I once observed a behavioral therapist giving a talk about autism to a classroom of typical school children. He asked them to pretend they had a bad tummy ache—but instructed they weren’t allowed to use any words to communicate this to others. As you might imagine, the entire classroom of children instantly acted autistic…gesturing, screaming, crying, pulling, and hitting out of frustration. It was in that moment I realized Pootie was one of the smartest children I knew. He was always finding ways to compensate for his deficits. He was communicating non-verbally…I just needed to listen with more than my ears. Yes, there are times when I have zero clue what he wants, and that’s tough. But life can be tough sometimes. If you focus primarily on the struggles, you won’t be living.
In the earlier years, I would have never dreamed Pootie would become a little social media personality who inspires so many with his joyous take on life. Maybe our lives aren’t ‘normal’ but I never cared so much about being normal anyway. I want a more interesting life. My son delivers in spades. In keeping with the celebration of autism awareness, I’d like to send a message to my little masterpiece…
‘Pootie, My perspectives on life have changed immensely because of you. We are all far better humans for knowing you. I thank God each day he gave you to our family…we hit the jackpot. I am infinitely proud of you and can not thank you enough for your gifts of love and autism. It is a privilege to call you my son. Love, Mommy.’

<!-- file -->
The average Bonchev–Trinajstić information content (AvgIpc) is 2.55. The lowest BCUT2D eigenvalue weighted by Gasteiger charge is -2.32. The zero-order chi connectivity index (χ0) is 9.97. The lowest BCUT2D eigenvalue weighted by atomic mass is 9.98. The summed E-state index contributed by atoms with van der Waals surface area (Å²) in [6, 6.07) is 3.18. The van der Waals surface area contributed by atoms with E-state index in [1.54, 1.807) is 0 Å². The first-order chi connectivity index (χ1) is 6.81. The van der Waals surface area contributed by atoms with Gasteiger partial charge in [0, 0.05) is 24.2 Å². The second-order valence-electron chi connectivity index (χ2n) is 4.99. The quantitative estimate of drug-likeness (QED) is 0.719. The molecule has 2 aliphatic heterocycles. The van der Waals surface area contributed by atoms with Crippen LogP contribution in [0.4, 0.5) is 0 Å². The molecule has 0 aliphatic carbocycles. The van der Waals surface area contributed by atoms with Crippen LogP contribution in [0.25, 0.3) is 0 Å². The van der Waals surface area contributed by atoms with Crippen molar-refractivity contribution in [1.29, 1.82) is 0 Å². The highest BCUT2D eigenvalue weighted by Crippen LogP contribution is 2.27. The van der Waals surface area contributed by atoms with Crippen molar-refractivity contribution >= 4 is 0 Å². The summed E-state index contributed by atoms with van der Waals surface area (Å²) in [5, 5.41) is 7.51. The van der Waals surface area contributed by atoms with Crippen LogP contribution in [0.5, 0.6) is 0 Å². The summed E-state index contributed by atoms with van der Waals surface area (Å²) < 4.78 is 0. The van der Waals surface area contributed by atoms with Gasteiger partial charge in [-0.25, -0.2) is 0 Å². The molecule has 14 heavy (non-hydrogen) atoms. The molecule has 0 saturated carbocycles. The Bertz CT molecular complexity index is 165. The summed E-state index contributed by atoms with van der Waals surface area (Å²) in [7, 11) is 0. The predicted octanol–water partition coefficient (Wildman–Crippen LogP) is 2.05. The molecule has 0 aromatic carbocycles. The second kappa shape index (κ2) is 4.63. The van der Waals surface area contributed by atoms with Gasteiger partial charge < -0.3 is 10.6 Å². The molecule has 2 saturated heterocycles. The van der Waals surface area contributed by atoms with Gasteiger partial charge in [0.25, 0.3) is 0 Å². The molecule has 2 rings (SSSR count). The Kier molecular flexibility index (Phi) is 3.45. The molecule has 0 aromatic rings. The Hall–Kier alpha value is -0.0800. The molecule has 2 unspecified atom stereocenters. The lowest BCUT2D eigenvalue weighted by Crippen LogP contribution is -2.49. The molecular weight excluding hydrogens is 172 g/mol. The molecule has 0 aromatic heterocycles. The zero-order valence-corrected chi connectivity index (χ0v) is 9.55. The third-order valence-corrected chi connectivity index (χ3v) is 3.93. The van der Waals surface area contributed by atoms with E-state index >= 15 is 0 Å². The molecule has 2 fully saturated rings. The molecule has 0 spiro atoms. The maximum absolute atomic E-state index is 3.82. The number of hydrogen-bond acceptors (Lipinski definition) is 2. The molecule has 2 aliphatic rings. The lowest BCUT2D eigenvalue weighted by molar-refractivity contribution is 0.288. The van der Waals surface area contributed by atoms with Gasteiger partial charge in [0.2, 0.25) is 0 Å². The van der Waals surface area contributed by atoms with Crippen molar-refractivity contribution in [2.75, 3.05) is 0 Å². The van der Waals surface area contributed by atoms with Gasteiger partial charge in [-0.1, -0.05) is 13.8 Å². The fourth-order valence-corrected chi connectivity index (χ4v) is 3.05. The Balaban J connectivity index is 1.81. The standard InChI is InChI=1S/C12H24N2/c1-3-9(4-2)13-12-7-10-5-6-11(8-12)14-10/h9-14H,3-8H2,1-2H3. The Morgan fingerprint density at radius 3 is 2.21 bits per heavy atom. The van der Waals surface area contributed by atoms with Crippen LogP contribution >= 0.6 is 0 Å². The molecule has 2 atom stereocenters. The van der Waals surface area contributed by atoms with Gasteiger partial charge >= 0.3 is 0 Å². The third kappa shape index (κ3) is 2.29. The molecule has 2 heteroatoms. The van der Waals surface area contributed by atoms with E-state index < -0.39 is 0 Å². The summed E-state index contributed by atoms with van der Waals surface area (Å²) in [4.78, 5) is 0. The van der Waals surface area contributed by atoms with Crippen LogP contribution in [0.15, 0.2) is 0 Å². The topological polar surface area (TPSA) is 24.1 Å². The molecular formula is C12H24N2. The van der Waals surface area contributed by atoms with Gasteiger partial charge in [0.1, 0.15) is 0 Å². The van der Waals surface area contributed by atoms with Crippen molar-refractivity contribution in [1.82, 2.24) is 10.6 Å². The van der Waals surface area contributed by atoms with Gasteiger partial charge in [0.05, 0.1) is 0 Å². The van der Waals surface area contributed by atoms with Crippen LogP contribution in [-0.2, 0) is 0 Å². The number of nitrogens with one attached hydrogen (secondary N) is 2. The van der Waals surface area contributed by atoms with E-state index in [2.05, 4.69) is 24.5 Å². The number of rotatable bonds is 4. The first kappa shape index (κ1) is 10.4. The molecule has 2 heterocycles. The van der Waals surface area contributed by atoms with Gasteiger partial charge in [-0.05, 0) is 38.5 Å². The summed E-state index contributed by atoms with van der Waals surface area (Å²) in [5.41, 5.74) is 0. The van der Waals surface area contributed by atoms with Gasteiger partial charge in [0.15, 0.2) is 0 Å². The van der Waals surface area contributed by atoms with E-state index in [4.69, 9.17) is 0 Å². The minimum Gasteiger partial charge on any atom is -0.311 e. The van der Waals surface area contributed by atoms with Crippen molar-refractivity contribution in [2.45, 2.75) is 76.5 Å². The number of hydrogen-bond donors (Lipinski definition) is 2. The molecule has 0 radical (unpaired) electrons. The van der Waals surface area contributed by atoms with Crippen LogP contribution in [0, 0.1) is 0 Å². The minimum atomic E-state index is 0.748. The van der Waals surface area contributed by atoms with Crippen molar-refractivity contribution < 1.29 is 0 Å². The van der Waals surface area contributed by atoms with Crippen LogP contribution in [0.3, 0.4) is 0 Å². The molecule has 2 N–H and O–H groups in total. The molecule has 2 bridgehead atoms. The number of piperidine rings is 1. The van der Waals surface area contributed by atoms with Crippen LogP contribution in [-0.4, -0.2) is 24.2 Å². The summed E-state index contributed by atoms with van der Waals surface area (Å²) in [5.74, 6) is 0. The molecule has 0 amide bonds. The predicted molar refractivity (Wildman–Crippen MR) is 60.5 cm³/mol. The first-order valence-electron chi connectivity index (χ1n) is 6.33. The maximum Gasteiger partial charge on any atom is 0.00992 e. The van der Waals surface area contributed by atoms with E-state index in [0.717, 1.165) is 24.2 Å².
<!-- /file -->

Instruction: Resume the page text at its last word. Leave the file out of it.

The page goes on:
Although April is Autism Awareness Month, I propose it be changed to ‘Autism Celebration Month!”
This story was submitted to Love What Matters by Geege Taylor. She is an author and an autism advocate who is passionate about challenging the negative perceptions of those living with disabilities. She lives in Georgia with her 16 year-old son with autism (Pootie), her daughter (Harper), and her Westie-poo (Oliver). To follow the hilarious adventures of Pootie, check out her Instagram here. Their Youtube begins on April 15 at 8 p.m. Do you have a similar experience? We’d like to hear your story. Submit your own story here, and subscribe to our best stories in our free newsletter here.